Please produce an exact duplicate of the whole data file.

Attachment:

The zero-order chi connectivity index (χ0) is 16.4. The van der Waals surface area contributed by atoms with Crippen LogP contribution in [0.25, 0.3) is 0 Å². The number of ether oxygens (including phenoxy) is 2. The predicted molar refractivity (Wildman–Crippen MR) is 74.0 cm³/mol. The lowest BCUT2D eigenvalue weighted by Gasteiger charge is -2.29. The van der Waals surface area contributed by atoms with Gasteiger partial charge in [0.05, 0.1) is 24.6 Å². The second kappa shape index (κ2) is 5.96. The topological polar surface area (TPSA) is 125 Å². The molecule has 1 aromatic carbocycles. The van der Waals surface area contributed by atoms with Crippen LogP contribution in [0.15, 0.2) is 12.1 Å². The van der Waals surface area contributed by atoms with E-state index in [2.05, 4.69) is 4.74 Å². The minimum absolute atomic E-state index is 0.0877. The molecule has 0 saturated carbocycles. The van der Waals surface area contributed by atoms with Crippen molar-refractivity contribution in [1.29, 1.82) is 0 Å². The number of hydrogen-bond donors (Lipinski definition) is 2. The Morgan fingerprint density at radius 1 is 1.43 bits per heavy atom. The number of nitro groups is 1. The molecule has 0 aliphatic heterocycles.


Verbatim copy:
The zero-order chi connectivity index (χ0) is 16.4. The van der Waals surface area contributed by atoms with Crippen LogP contribution in [0.25, 0.3) is 0 Å². The number of ether oxygens (including phenoxy) is 2. The predicted molar refractivity (Wildman–Crippen MR) is 74.0 cm³/mol. The lowest BCUT2D eigenvalue weighted by Gasteiger charge is -2.29. The van der Waals surface area contributed by atoms with Gasteiger partial charge in [0.05, 0.1) is 24.6 Å². The second kappa shape index (κ2) is 5.96. The topological polar surface area (TPSA) is 125 Å². The molecule has 1 aromatic carbocycles. The van der Waals surface area contributed by atoms with Crippen LogP contribution in [0.15, 0.2) is 12.1 Å². The van der Waals surface area contributed by atoms with E-state index in [2.05, 4.69) is 4.74 Å². The minimum absolute atomic E-state index is 0.0877. The molecule has 0 saturated carbocycles. The van der Waals surface area contributed by atoms with Crippen molar-refractivity contribution in [1.29, 1.82) is 0 Å². The number of hydrogen-bond donors (Lipinski definition) is 2. The Morgan fingerprint density at radius 1 is 1.43 bits per heavy atom. The number of nitro groups is 1. The molecule has 0 aliphatic heterocycles.